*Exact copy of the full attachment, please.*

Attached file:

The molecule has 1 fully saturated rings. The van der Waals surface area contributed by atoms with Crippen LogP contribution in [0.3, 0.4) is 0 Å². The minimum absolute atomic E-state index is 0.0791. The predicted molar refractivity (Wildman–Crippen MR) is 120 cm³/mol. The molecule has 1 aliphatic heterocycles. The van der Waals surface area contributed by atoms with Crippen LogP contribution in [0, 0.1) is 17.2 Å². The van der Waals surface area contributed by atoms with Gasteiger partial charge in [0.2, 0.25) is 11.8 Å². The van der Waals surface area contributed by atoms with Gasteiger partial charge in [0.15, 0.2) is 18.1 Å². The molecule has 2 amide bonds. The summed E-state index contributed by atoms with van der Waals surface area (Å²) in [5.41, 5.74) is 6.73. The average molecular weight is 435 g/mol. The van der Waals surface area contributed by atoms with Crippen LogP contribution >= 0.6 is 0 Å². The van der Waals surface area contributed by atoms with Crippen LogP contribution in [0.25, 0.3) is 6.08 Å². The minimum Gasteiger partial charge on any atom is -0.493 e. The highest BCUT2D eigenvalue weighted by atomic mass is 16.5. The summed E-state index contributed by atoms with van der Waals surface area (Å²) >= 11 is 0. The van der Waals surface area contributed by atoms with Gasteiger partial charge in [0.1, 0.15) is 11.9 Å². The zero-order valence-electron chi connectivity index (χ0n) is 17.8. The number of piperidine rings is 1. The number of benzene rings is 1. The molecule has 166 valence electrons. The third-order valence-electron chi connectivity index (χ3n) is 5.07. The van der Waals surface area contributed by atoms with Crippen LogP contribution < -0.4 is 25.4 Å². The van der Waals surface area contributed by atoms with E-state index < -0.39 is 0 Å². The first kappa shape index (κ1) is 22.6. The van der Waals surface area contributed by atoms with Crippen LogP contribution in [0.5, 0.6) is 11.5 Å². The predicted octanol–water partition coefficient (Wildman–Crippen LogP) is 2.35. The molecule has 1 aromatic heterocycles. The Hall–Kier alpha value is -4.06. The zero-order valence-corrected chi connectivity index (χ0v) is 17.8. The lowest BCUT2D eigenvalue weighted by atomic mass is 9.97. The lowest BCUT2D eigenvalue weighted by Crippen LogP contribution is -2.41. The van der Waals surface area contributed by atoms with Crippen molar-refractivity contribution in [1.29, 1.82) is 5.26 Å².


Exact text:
The molecule has 1 fully saturated rings. The van der Waals surface area contributed by atoms with Crippen LogP contribution in [0.3, 0.4) is 0 Å². The minimum absolute atomic E-state index is 0.0791. The predicted molar refractivity (Wildman–Crippen MR) is 120 cm³/mol. The molecule has 1 aliphatic heterocycles. The van der Waals surface area contributed by atoms with Crippen LogP contribution in [0, 0.1) is 17.2 Å². The van der Waals surface area contributed by atoms with Gasteiger partial charge in [0.2, 0.25) is 11.8 Å². The van der Waals surface area contributed by atoms with Gasteiger partial charge in [0.15, 0.2) is 18.1 Å². The molecule has 2 amide bonds. The summed E-state index contributed by atoms with van der Waals surface area (Å²) in [5.41, 5.74) is 6.73. The average molecular weight is 435 g/mol. The van der Waals surface area contributed by atoms with Crippen LogP contribution >= 0.6 is 0 Å². The van der Waals surface area contributed by atoms with Crippen LogP contribution in [0.25, 0.3) is 6.08 Å². The minimum Gasteiger partial charge on any atom is -0.493 e. The highest BCUT2D eigenvalue weighted by atomic mass is 16.5. The summed E-state index contributed by atoms with van der Waals surface area (Å²) >= 11 is 0. The van der Waals surface area contributed by atoms with Gasteiger partial charge in [0.1, 0.15) is 11.9 Å². The zero-order valence-electron chi connectivity index (χ0n) is 17.8. The number of piperidine rings is 1. The number of benzene rings is 1. The molecule has 166 valence electrons. The third-order valence-electron chi connectivity index (χ3n) is 5.07. The van der Waals surface area contributed by atoms with Crippen LogP contribution < -0.4 is 25.4 Å². The van der Waals surface area contributed by atoms with E-state index < -0.39 is 0 Å². The first kappa shape index (κ1) is 22.6. The van der Waals surface area contributed by atoms with Crippen LogP contribution in [0.5, 0.6) is 11.5 Å². The predicted octanol–water partition coefficient (Wildman–Crippen LogP) is 2.35. The molecule has 1 aromatic heterocycles. The Hall–Kier alpha value is -4.06. The zero-order valence-corrected chi connectivity index (χ0v) is 17.8. The lowest BCUT2D eigenvalue weighted by atomic mass is 9.97. The lowest BCUT2D eigenvalue weighted by Crippen LogP contribution is -2.41. The van der Waals surface area contributed by atoms with Crippen molar-refractivity contribution in [1.29, 1.82) is 5.26 Å².